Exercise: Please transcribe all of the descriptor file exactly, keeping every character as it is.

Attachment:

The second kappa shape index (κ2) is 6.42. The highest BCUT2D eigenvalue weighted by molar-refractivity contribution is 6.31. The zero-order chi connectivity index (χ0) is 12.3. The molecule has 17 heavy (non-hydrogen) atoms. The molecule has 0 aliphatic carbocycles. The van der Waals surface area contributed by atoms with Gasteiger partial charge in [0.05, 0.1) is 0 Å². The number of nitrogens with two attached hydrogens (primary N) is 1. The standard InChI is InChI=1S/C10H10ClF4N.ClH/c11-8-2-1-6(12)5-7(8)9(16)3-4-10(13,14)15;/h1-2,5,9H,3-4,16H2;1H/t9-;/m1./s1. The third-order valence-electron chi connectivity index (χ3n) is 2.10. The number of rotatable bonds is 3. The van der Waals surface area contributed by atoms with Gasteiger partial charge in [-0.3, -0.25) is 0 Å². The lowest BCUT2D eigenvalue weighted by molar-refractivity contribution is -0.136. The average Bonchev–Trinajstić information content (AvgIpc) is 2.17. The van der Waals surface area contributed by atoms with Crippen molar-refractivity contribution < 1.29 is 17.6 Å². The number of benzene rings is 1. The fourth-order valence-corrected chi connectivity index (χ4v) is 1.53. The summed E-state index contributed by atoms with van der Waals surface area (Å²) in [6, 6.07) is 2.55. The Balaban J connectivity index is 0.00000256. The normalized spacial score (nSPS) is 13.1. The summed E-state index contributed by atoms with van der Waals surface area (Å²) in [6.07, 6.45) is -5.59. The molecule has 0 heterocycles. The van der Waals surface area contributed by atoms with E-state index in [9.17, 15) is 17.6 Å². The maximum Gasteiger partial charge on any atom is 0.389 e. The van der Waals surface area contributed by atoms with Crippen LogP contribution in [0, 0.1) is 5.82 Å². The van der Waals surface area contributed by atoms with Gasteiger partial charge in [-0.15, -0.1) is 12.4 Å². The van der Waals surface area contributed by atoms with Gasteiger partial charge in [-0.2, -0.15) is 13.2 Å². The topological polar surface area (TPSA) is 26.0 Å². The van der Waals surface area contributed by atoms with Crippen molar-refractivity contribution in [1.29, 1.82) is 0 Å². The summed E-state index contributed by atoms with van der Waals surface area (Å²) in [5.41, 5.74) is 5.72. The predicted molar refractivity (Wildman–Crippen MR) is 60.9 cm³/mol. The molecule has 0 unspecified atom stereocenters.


The second kappa shape index (κ2) is 6.42. The highest BCUT2D eigenvalue weighted by molar-refractivity contribution is 6.31. The zero-order chi connectivity index (χ0) is 12.3. The molecule has 17 heavy (non-hydrogen) atoms. The molecule has 0 aliphatic carbocycles. The van der Waals surface area contributed by atoms with Gasteiger partial charge in [0.05, 0.1) is 0 Å². The number of nitrogens with two attached hydrogens (primary N) is 1. The standard InChI is InChI=1S/C10H10ClF4N.ClH/c11-8-2-1-6(12)5-7(8)9(16)3-4-10(13,14)15;/h1-2,5,9H,3-4,16H2;1H/t9-;/m1./s1. The third-order valence-electron chi connectivity index (χ3n) is 2.10. The number of rotatable bonds is 3. The van der Waals surface area contributed by atoms with Gasteiger partial charge in [-0.3, -0.25) is 0 Å². The lowest BCUT2D eigenvalue weighted by molar-refractivity contribution is -0.136. The average Bonchev–Trinajstić information content (AvgIpc) is 2.17. The van der Waals surface area contributed by atoms with Crippen molar-refractivity contribution < 1.29 is 17.6 Å². The number of benzene rings is 1. The fourth-order valence-corrected chi connectivity index (χ4v) is 1.53. The summed E-state index contributed by atoms with van der Waals surface area (Å²) in [6, 6.07) is 2.55. The Balaban J connectivity index is 0.00000256. The normalized spacial score (nSPS) is 13.1. The summed E-state index contributed by atoms with van der Waals surface area (Å²) in [6.07, 6.45) is -5.59. The molecule has 0 heterocycles. The van der Waals surface area contributed by atoms with E-state index in [9.17, 15) is 17.6 Å². The maximum Gasteiger partial charge on any atom is 0.389 e. The van der Waals surface area contributed by atoms with Crippen LogP contribution in [0, 0.1) is 5.82 Å². The van der Waals surface area contributed by atoms with Gasteiger partial charge in [-0.15, -0.1) is 12.4 Å². The van der Waals surface area contributed by atoms with Gasteiger partial charge in [-0.2, -0.15) is 13.2 Å². The topological polar surface area (TPSA) is 26.0 Å². The van der Waals surface area contributed by atoms with Crippen molar-refractivity contribution in [1.29, 1.82) is 0 Å². The summed E-state index contributed by atoms with van der Waals surface area (Å²) in [5.41, 5.74) is 5.72. The predicted molar refractivity (Wildman–Crippen MR) is 60.9 cm³/mol. The molecule has 0 unspecified atom stereocenters.